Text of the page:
High hardness, high elastic modulus, low friction characteristics, high wear and corrosion resistance, chemical inertness, and thermal stability are factors that make diamond-like carbon (DLC) coatings the subject of many studies. For the same reasons they also seem suitable for use in, amongst others, machine components and cutting tools. While most studies in the literature focus on the influence of coatings on wear and friction in boundary lubrication and pure sliding contacts, few studies can be found concerning rolling and sliding elastohydrodynamic lubrication (EHL) friction, especially in the mixed and full film regime. In this article tests are carried out in a Wedeven Associates Machine tribotester where an uncoated ball and disc pair is compared to the case of coated ball against uncoated disc, coated disc against uncoated ball, and coated disc against coated ball. The tests are conducted at two different temperatures and over a broad range of slide-to-roll ratios and entrainment speeds. The results are presented as friction maps as introduced in previous work (Björling et al. in J Eng Tribol 225(7):671, 2011). Furthermore a numerical simulation model is developed to investigate if there is a possibility that the hard, thin DLC coating is affecting the friction coefficient in an EHL contact due to thermal effects caused by the different thermal properties of the coating compared to the substrate. The experimental results show a reduction in friction coefficient in the full film regime when DLC-coated surfaces are used. The biggest reduction is found when both surfaces are coated, followed by the case when either ball or disc is coated. The thermal simulation model shows a substantial increase of the lubricant film temperature compared to uncoated surfaces when both surfaces are coated with DLC. The reduction in friction coefficient when coating either only the ball or the disc are almost the same, lower than when coating both the surfaces but still higher than the uncoated case. The findings above indicate that it is reasonable to conclude that thermal effects are a likely cause for the decrease in coefficient of friction when operating under full film conditions, and in the mixed lubrication regime when DLC-coated surfaces are used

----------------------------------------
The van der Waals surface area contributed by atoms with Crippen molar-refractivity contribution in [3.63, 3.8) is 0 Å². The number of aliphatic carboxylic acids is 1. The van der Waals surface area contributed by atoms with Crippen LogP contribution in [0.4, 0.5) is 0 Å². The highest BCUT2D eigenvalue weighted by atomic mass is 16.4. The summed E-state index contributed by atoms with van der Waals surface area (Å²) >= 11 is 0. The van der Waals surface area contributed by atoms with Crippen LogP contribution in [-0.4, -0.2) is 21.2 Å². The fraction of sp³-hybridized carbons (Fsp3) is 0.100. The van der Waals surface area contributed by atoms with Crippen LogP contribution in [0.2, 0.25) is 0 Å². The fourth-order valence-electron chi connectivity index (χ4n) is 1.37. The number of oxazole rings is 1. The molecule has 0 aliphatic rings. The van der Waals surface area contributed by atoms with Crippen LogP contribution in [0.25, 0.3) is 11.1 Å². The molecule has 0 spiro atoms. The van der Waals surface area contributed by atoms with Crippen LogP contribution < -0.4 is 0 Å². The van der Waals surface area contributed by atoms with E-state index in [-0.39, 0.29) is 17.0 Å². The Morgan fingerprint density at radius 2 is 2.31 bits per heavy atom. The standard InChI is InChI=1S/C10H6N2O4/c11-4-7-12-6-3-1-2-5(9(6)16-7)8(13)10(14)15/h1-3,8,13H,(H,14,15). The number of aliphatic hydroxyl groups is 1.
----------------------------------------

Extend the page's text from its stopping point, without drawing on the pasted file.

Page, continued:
• 18.